Hail storm damages apple crop in Himachal Pradesh, locals fear it is God’s wrath | india-news | Hindustan Times
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Hail storm damages apple crop in Himachal Pradesh, locals fear it is God’s wrath

Three anti-hail guns were installed in the state. Villagers believe that the Goddess Kali is annoyed “as attempt is being made to play with nature”.

india Updated: May 27, 2017 23:55 IST
Saurabh Chauhan
Apple orchards in Himachal Pradesh
A worker sorting apples at an orchard on the outskirt of Kullu in Himachal Pradesh.(HT File Photo)

It is Goddess Kali’s wrath. That’s what some apple orchard owners believe after hail this month damaged around 60% of the crop including in areas covered by imported anti-hail guns, each costing Rs 1.20 crore.

The previous BJP government had installed three anti-hail guns in the Shimla district under a Rs 3.29-crore centrally-aided project. The machines were imported from an American supplier. As the guns were thought to be effective against hail, some farmer cooperatives in the district installed the imported machines without any government help to protect the crop that is biggest money grosser for the state. Over 1.7 lakh families depend on the apple crop harvested once a year.

What is anti-hail gun
  • Anti-hail cannons are a shock wave generator intended to disrupt the formation of hailstones in the atmosphere in the beginning stage
  • How it works- An explosive charge of acetylene gas and air is fired in the lower chamber of the machine and the resulting energy passes through the neck and develops a shock wave. Shock wave travels at the speed of sound through the cloud formations.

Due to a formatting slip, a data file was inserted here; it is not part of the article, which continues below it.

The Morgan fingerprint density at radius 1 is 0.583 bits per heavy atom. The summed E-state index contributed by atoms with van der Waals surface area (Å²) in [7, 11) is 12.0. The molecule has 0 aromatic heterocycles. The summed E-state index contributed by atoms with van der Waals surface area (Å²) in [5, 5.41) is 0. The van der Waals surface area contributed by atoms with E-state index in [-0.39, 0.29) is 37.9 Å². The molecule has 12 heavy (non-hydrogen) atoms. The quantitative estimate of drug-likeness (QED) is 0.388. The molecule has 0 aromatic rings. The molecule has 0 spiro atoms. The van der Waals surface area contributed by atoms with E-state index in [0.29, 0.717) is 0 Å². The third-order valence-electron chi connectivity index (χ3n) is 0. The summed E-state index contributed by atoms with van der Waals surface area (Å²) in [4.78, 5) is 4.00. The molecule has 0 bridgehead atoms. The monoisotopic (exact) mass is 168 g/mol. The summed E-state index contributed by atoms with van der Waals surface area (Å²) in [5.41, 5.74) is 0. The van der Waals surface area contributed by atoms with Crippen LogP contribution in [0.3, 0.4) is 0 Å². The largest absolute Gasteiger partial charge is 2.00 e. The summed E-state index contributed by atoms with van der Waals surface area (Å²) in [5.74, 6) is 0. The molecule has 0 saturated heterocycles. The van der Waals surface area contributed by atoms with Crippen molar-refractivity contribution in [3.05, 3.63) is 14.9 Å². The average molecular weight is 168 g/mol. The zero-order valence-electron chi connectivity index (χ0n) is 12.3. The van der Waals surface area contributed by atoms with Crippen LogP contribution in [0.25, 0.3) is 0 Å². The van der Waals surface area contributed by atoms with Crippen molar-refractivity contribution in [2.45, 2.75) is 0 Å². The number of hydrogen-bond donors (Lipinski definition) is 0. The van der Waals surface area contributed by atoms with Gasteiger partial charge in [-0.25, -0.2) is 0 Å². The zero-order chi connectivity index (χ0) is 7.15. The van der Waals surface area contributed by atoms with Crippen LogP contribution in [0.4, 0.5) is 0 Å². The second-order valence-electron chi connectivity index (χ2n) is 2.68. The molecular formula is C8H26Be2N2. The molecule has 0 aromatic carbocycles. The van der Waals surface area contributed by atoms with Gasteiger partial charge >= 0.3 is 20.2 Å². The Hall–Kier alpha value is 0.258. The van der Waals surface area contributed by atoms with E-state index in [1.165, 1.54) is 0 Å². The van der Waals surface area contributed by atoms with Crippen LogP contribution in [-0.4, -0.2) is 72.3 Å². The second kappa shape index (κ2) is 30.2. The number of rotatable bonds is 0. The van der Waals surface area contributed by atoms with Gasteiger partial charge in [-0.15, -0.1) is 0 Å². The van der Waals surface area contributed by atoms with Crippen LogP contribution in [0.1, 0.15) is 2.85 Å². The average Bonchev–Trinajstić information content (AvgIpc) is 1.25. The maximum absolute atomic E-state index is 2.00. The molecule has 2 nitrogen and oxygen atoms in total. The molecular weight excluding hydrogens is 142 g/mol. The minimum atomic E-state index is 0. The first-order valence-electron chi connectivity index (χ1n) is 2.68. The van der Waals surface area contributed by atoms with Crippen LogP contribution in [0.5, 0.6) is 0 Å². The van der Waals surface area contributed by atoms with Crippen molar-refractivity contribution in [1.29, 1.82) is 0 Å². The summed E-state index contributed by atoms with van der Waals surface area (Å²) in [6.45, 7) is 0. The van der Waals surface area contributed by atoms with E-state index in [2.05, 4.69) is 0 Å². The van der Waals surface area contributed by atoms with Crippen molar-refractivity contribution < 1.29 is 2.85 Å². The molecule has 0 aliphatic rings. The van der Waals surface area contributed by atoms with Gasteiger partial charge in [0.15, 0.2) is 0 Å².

• Why it could fails- If there is delay firing and hail formation in clouds is completed, the firing cannons are of no use.
  • Cost of an anti-hail gun; Rs 1.20 crore
  • Operational cost for 3 months: Rs 5-7 lakh
  • Total guns installed; 7
  • First gun installed by the government in 2010-11

This year, their faith in the machines has been shattered.

Villagers believe that the Goddess Kali is annoyed “as attempt is being made to play with nature”. “Goddess Kali told us when she was looking after interests of people why was there a need to do something else,” said Narayan Singh, who was among villagers of Jubbal in Shimla district who went to a local Kali temple after hail destroyed their crop.

In the hills of Himachal, an age-old tradition of asking questions to the priest who answers them on behalf of the local deity, still plays out. On Kali’s “direction”, locals have forced government to shut down the anti-hail gun. Ironically, the region has highest literacy rate in the state.

Apple production
  • 5.50 lakh tonne production in 2016
  • 8.93 lakh tonnes higher ever in 2010.
  • 1.7 lakh families are dependent on apple production

No impact assessment

The state government and the Centre have allowed the guns to operate without any assessment of its impact on the local atmosphere. “These cannons are run by the horticulture department and we have not studied its impact,” said S S Randhawa, senior science officer at the state’s Centre on Climate Change.

Shimla Meteorological Centre director Manmohan Singh said, “I don’t know whether these machines are successful or not. But, if some waves are generated to disperse cloud, surely there will be no precipitation.”

Two horticulture department officers admitted the guns have failed in some areas. “We have reports that hail pounded apple orchards in Baghi and Ratnari area where the farmers have installed anti-hail gun,” said an officer. Another officer said the guns were “pseudo scientific machines” incapable of preventing formation of hail in clouds.

Principal secretary, horticulture, JC Sharma said there is some technical issue with cannon which they would address.